News Burst – Get The News! ~ March 1, 2023


  • Russia’s Pulkovo Airport in St. Petersburg temporarily suspended all flights on February 28, the city government said. It did not provide a reason. An unconfirmed media report from online Russian news outlet Baza said an unidentified object had been spotted in the sky and that fighter jets had been dispatched to investigate. Reuters could not immediately confirm the report. Data from the Flight Radar website showed a number of domestic flights headed for St. Petersburg turning back.
  • A rare fossil has revealed new insights into the evolution that saw some of the oldest dinosaurs give rise to the ancient ancestors of birds, telling us that some of them may have been making bird-like vocalizations back in the Cretaceous. It’s the oldest laryngeal fossil known to science, say researchers on a new paper, revealing that a spiky armored dinosaur had the right voice box for making certain bird sounds. Against the odds, the larynx of an ankylosaur, Pinacosaurus grangeri, has remained preserved since around 84-72 million years ago. They would’ve used these vocalizations in a similar way to modern animals, for courtship and parental calls, as well as defending themselves against predators and their territory from intruders.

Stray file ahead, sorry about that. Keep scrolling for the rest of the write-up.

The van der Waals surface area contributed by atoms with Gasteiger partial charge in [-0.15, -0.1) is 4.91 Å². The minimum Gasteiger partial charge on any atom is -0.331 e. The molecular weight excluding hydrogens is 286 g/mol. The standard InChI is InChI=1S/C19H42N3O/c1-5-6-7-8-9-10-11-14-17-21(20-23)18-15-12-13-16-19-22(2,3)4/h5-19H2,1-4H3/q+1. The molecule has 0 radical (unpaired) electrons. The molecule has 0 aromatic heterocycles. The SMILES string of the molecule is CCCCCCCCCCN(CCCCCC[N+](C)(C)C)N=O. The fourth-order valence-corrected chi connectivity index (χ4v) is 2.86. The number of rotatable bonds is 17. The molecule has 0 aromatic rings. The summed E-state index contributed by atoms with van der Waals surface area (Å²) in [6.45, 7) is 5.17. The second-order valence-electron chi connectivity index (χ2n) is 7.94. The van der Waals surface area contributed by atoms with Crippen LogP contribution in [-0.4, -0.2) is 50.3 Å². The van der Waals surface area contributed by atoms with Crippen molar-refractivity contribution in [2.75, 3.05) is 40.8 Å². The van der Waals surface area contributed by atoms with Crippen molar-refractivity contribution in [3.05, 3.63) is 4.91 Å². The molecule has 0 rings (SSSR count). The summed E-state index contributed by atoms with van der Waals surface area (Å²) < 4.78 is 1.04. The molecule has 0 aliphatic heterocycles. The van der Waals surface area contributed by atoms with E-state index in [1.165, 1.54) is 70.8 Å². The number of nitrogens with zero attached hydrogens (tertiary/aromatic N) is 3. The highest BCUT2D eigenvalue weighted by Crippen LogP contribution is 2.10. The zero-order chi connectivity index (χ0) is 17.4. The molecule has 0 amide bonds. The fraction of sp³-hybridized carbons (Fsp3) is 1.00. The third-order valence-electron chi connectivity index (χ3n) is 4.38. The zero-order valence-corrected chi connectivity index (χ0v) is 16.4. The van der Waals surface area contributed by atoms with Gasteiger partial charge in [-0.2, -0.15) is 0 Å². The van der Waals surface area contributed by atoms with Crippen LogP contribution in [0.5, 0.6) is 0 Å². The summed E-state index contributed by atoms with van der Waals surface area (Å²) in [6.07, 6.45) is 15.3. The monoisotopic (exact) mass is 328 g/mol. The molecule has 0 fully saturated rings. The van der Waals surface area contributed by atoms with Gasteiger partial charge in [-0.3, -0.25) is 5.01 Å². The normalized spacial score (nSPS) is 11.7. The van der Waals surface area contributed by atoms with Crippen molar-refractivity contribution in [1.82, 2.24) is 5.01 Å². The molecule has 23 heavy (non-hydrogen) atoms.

• The United States has publicly warned China against using US lawmakers’ visits to Taiwan “as a pretext for military action” and has demanded that other countries warn Beijing against conflict over the island. The statements were made last week by US Deputy Secretary of State Wendy Sherman. They come amid speculation that more American congressional representatives will soon visit Taiwan. US lawmakers have been making such trips since then-House Speaker Nancy Pelosi’s visit last August, which created a crisis and caused China to respond with large-scale military exercises. Sherman’s warning also comes amid an increase in US-China tensions over the so-called ‘spy balloon’ that recently flew over American territory.
  • The German military is facing a shortage of essential hardware as a result of Berlin’s provision of weapons to Ukraine for use in its conflict against Russia, according to Colonel Andre Wustner, the head of the German Armed Forces Association (DBwV). Last February, German Chancellor Olaf Scholz vowed to invest €100 billion ($105.6 billion) in the Bundeswehr with the aim of making it the best-equipped military in Europe. However, Wustner told Bild am Sonntag newspaper on Sunday that, one year on, Scholz’s promise remains unfulfilled. The Bundeswehr wasn’t in full operational readiness even before the conflict in Ukraine, but the deliveries of German weapons to the Kiev government have further increased gaps in its material supply, he explained.